Hydraulic hand tools are an important staple on nearly every job. Whether you’re compacting soil, jack-hammering concrete or repairing utility lines — you never quite know what you or your crew will need to get the job done. When contractors are trying to make every dollar count and every purchase has to pay off, the interchangeability of hydraulic hand tools isn’t a luxury, it’s a necessity.
One of the biggest drawbacks of adopting hydraulic hand tools has always been dragging around and fueling hydraulic power units. When you’re investing thousands of dollars in the tools you need to do your work, it can feel more than a little excessive to stare down the barrel of another significant investment just to make them run.
Many contractors are harnessing the hydraulic power of their skid steers and backhoes to power their hydraulic hand tools. The biggest advantage of auxiliary hydraulic handheld kits is that it turns your tool carrier into a full-service workstation. You’ve eliminated the need to purchase a hydraulic power unit or converter, and since you’re most likely already bringing your unit on site, it’s one less piece of equipment that needs to be accounted for. Many standalone hydraulic power units max out at 8 to 10 gpm, while skid steer auxiliary kits can output up to around 15 gpm and backhoe kits in the low to mid-30s.
A feature of auxiliary hydraulic handheld kits that is very beneficial is a variable flow rate selector. Instead of relying on complicated in-line flow reducers or multiple hydraulic power units, auxiliary hydraulic handheld kits provide multiple flow settings to ensure that tools are run at the optimum rate. In addition, most systems have an adjustable relief to custom tailor the system to the work tools even further. Therefore using the auxiliary hydraulic handheld kit affords you with more versatility in the attachments you can run. More importantly, the variable flows provided by auxiliary hydraulic handheld kits protect both the skid steer and handheld tools by limiting flows and pressures to ensure that the hydraulic system stays within optimum range while you work.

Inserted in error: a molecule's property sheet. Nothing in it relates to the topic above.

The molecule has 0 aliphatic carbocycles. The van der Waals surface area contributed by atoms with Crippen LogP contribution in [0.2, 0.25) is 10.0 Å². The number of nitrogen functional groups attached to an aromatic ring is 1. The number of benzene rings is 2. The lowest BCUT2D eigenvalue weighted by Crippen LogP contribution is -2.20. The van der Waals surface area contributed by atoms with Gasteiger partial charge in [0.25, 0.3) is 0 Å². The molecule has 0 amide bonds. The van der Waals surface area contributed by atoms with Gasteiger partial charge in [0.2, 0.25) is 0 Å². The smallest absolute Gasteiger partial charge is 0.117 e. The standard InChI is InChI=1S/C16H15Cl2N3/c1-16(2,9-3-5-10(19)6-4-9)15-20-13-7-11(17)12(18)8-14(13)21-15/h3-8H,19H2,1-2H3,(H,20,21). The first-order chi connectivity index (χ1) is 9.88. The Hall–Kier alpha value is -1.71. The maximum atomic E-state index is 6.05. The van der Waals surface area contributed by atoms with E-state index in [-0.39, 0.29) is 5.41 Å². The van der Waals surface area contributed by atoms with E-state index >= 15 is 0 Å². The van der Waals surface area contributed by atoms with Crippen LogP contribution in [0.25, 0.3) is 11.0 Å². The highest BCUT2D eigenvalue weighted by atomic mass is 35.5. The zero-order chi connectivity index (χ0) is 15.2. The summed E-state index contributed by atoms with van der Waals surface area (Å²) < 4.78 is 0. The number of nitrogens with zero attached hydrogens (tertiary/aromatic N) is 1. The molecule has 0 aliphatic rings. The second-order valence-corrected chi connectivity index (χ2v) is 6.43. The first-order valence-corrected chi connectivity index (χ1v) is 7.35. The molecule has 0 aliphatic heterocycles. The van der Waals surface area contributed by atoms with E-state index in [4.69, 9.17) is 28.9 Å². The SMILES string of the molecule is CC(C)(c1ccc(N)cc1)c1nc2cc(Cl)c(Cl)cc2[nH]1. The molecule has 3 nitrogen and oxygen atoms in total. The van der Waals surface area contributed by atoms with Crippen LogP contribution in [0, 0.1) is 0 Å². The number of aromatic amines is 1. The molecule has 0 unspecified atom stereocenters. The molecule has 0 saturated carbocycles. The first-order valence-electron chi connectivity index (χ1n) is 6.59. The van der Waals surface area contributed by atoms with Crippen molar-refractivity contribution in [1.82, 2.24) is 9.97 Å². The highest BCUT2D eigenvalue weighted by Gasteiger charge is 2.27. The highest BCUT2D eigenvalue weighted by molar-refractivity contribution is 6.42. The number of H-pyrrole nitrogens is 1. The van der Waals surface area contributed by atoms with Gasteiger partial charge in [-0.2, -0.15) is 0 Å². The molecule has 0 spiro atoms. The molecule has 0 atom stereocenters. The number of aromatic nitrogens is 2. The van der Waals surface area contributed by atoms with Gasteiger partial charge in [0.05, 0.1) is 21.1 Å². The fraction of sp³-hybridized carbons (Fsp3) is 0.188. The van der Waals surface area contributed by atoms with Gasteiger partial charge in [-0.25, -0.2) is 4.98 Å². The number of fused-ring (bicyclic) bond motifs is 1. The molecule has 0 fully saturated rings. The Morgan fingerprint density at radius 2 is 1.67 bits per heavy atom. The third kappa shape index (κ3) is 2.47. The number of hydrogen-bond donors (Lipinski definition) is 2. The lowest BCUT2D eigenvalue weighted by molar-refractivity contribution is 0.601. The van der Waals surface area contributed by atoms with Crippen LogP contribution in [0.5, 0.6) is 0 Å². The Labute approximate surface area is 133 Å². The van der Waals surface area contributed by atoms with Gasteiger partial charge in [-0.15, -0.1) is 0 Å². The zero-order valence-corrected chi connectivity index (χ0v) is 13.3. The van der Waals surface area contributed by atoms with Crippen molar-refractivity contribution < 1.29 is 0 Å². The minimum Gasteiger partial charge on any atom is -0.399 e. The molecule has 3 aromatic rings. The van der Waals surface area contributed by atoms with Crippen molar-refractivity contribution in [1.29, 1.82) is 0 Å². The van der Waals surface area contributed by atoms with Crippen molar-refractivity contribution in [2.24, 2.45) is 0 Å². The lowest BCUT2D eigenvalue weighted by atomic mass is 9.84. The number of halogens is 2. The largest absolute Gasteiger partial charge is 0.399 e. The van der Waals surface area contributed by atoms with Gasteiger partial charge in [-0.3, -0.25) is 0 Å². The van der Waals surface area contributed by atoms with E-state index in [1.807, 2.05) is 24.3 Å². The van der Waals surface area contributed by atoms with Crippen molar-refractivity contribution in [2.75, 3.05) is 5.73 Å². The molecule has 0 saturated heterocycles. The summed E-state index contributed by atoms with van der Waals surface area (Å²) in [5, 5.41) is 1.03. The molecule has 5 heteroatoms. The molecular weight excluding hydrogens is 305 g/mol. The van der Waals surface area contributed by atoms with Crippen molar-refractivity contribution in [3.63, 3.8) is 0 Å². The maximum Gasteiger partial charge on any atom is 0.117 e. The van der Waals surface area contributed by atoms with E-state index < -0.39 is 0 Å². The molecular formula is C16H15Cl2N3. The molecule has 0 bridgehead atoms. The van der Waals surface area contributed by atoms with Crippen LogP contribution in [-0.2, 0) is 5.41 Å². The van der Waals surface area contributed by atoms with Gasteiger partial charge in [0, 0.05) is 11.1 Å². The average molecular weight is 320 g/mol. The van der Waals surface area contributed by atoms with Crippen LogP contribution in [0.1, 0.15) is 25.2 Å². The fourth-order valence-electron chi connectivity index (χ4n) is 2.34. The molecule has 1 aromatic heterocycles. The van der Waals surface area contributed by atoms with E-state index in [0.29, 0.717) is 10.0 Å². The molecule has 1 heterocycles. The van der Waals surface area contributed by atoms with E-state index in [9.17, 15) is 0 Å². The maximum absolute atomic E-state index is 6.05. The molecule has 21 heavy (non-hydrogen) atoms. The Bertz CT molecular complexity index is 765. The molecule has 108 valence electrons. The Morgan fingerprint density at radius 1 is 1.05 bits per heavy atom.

There are many hydraulic hand tools available. These include varieties of saws, drills, hammers, cutters, grinders, pumps, breakers, wrenches, diggers, pullers, augers, crimpers and even jaws of life. But what if a contractor also has a mix of air tools? Air compressors powered by the tractor’s hydraulics are available to run those as well. For electrical needs, tool carriers equipped with auxiliary hydraulic kits become a portable power station with use of a hydraulic generator. These generators do have higher flow requirements though. Skid steer auxiliary hydraulics can handle generators that put out up to around 12 kW. If more than 12 kW are required, backhoe auxiliary kits are strong enough to run generators that output over twice as much.
Of course, there are some limitations to powering hand tools with a skid steer. Chief among these limitations is whether or not the skid steer will have access to the worksite. Hydraulic hose reels extend the carrier’s reach to overcome some location obstacles. But in some instances, a gas powered hydraulic power unit is good to have on hand. It’s unlikely that an auxiliary hydraulic handheld kit is the best solution for you if you spend the bulk of your time doing concrete demolition on the upper floors of buildings or skyscrapers.
Tags: Coneqtec, Hydraulic, March 2015 Issue